Complicit in Mothering

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-by Mary Wright Baylor


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West Rose Window, Washington National Cathedral



Today marks the secular celebration of Mother’s Day. It is also the Holy Day commemorating the mystic Dame Julian of Norwich. In addition to her well known writings about her “showings,” she is probably best known for her very popular expression, “All shall be well, and all shall be well, and all manner of things shall be well.”  But on this Mother’s Day, it is most relevant that Dame Julian is one of the first to describe the feminine identity in God and spoke of God as our Mother and Father.

At the risk of thoroughly dating myself, I grew up in a progressive Episcopal church, St. Alban’s, Annandale, Virginia. Although we frequently provided housing for those involved in protests against the Vietnam War or supporting the civil rights movement, as a young girl, I was not allowed to be an acolyte, however. That movement was yet to come. Therefore, I looked on in delighted awe as one of the very active members of our parish, Alison Cheek, went on to break convention as part of the Philadelphia Eleven and became ordained as one of the first female priests in the Episcopal Church, the family of God and the Body of Christ.

Since then, the role of women as leaders in the church has slowly expanded as they have been consecrated as bishops and finally, as presiding bishop. Never able to light a service candle as a young girl, I stood utterly overwhelmed and weeping with joy at the magnificent service installing the Most Rev. Dr. Katherine Jefferts Schori at the Washington National Cathedral. What resulted were some painful schisms within the Episcopal Church and Anglican Communion; but slowly, healing and resurrection are taking place throughout the world and we are making progress toward understanding God as Mother and Father, feminine and masculine, and the vital role of women in ordained ministry.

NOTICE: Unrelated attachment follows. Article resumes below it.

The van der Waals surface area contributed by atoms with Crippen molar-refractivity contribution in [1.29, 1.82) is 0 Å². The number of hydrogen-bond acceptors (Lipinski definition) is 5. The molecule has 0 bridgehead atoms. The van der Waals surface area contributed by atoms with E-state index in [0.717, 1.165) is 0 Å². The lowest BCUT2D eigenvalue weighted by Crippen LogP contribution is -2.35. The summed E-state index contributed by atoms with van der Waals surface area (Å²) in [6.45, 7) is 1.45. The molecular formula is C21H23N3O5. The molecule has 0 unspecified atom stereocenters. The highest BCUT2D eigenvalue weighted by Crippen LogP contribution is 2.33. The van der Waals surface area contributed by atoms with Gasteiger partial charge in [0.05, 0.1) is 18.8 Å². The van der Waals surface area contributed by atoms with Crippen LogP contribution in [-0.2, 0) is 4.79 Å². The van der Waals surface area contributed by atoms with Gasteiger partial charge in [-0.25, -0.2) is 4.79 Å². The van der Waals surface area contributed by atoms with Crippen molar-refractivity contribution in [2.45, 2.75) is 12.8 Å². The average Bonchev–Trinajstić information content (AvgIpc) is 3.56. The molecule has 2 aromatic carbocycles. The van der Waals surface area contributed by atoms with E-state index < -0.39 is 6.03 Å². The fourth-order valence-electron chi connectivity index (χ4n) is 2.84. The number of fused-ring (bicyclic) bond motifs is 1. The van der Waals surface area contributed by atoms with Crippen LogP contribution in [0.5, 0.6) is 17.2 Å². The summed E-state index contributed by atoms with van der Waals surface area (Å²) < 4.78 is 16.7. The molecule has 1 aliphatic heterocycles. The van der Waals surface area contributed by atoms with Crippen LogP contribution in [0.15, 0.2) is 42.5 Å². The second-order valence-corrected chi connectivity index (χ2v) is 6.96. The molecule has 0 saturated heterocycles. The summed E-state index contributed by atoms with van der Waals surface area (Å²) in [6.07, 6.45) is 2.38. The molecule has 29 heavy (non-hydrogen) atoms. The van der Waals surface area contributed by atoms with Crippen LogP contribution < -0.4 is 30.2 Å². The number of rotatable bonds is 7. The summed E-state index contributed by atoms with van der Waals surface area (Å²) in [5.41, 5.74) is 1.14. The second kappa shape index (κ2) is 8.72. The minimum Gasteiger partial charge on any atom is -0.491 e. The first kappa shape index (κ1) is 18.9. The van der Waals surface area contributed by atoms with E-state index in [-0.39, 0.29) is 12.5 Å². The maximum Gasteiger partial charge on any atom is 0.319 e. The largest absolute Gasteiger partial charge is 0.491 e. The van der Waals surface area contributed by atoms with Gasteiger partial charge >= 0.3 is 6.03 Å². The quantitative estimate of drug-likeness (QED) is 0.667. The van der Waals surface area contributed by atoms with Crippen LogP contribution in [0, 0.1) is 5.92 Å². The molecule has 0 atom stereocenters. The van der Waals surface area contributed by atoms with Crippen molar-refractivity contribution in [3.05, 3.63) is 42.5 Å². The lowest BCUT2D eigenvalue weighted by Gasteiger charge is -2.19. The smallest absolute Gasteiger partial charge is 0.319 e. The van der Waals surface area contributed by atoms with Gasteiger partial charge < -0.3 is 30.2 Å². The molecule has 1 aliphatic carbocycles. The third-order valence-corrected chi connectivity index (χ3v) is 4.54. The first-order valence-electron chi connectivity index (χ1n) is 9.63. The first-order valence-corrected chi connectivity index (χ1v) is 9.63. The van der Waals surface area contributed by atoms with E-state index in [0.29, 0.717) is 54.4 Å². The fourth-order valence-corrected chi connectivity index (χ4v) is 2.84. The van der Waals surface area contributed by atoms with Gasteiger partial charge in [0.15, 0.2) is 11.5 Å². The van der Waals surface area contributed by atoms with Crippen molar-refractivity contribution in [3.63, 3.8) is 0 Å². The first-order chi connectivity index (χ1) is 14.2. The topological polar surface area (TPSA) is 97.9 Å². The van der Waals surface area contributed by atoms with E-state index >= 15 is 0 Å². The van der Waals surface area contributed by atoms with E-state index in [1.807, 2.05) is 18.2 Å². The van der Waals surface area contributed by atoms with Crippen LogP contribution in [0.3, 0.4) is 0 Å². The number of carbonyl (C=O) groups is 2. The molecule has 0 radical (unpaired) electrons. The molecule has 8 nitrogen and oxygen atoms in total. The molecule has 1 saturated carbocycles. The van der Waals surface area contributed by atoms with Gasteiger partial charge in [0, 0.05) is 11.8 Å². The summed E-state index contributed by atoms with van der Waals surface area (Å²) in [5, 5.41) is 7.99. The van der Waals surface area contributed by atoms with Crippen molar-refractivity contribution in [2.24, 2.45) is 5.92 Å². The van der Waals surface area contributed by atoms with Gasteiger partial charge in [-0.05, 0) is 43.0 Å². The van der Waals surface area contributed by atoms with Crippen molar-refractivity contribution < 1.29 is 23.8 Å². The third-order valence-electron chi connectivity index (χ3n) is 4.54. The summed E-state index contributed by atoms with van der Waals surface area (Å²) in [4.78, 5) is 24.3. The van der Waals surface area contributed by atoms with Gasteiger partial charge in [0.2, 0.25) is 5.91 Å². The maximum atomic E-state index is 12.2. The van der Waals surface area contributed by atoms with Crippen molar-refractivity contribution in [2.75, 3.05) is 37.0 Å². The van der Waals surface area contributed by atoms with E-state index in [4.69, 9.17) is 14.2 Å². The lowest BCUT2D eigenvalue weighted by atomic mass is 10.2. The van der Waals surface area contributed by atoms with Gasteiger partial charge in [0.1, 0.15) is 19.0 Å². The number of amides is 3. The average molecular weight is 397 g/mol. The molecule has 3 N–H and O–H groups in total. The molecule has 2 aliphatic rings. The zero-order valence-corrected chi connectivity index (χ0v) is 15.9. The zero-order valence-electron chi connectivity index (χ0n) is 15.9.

Many of my best friends are women priests. Funny, creative, thoughtful, irreverent, faithful, and other-centered, I connect very easily with them. Whether or not they use the title “Mother,” my friends and other women priests may daily encounter bias or at worst, misogyny, but they rise above such prejudice and are diligent in their priestly vows.

One of my best friends, a retired Episcopal priest, visited Norwich many years ago. She brought me a beautiful calligraphy of Dame Julian’s famous expression that now hangs by my bedside. Every morning upon rising and every night as I close my eyes, no matter what personal or worldly crises are swirling, I give thanks for all the mothers before and around me who have assured each of us that All Shall Be Well. I believe this pleases God the Mother and the Father.


  • Think about this. Do you see lingering gender bias against women? Are you complicit in perpetuating it? If so, what are you doing to change that?
  • Go out and make that change so that All SHALL Be Well.


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